Introduction. Chances for survival of a patient who has suffered from sudden cardiac arrest (SCA) depend on a number of factors. One of the most important however, is the time within which the patient is provided with actions to restore normal heart function. In the Guidelines for Resuscitation 2015, The European Resuscitation Council states that defibrillation done within 3-5 minutes since a patient with SCA lost his/her consciousness can increase the survival rate up to 50-70%. However, such a short time of providing help is only achievable through the implementation of universal defibrillation programs and the automatic external defibrillator (AED) devices densely distributed in public places. By contrast, every minute of delay in defibrillation reduces the probability of survival by approximately 10-12% until the hospital discharge.
Aim. The purpose of the research was to elicit the opinions of adult respondents on first aid and the use of automatic external defibrillator (AED).
Material and methods. The research method used in this paper was a diagnostic survey, the technique was a web-based questionnaire, and a research tool was the authors’ own questionnaire survey. The survey was active between April 8, 2016 and May 20, 2016. During this time, 116 opinions were collected.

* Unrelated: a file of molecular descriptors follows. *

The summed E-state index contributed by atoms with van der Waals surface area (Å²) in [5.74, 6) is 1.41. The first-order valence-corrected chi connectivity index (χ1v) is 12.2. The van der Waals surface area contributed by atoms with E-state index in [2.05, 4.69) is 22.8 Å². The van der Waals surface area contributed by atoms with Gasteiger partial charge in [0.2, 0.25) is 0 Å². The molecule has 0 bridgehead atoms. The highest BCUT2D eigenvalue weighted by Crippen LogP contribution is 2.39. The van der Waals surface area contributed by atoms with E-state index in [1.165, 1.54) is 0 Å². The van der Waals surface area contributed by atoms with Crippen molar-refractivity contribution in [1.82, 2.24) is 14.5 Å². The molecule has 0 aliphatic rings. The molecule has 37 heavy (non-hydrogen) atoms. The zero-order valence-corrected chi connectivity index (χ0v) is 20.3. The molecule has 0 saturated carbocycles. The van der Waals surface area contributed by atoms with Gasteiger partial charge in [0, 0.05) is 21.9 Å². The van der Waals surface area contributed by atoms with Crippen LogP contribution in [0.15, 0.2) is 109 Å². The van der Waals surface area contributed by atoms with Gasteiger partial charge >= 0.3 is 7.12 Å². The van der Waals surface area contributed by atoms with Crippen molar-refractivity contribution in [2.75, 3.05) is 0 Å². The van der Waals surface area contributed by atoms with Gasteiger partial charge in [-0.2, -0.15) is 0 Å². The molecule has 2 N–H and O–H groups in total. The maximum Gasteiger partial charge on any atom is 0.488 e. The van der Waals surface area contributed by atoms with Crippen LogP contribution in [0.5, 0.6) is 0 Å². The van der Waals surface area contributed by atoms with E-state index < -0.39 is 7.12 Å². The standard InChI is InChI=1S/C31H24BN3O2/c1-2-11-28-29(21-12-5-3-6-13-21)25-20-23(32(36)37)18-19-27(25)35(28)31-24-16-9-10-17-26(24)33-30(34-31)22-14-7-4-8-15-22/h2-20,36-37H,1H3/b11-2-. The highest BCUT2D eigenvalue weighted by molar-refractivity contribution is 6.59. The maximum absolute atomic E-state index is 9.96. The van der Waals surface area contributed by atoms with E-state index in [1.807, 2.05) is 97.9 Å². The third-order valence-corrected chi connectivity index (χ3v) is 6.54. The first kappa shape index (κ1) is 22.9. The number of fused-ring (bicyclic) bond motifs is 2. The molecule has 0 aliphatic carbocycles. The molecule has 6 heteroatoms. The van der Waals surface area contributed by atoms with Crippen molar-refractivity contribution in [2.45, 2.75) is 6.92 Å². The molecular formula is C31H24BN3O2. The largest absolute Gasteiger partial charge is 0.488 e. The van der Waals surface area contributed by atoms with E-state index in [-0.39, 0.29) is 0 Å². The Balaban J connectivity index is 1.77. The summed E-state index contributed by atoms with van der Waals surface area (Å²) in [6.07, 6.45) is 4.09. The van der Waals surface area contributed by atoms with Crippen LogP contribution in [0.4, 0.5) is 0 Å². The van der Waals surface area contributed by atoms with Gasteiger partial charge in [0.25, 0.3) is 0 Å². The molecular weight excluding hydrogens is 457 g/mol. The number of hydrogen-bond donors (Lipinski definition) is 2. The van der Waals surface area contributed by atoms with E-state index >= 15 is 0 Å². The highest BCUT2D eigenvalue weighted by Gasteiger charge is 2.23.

Results. As many as 77% of respondents declared that they had attended a first aid course, but 21% of them stated that they no longer remembered the knowledge acquired. The number of 63% of respondents did not know what an automatic external defibrillator is. Only 27% of respondents knew that AEDs are public devices, and only 47% believed that using an AED would not worsen the health of the victim.
Conclusions. The availability of AEDs and knowledge of their use are insufficient. Low social awareness and irrational fear of using an AED (fear of deterioration of the victim’s health) support the need for continuing education in this area.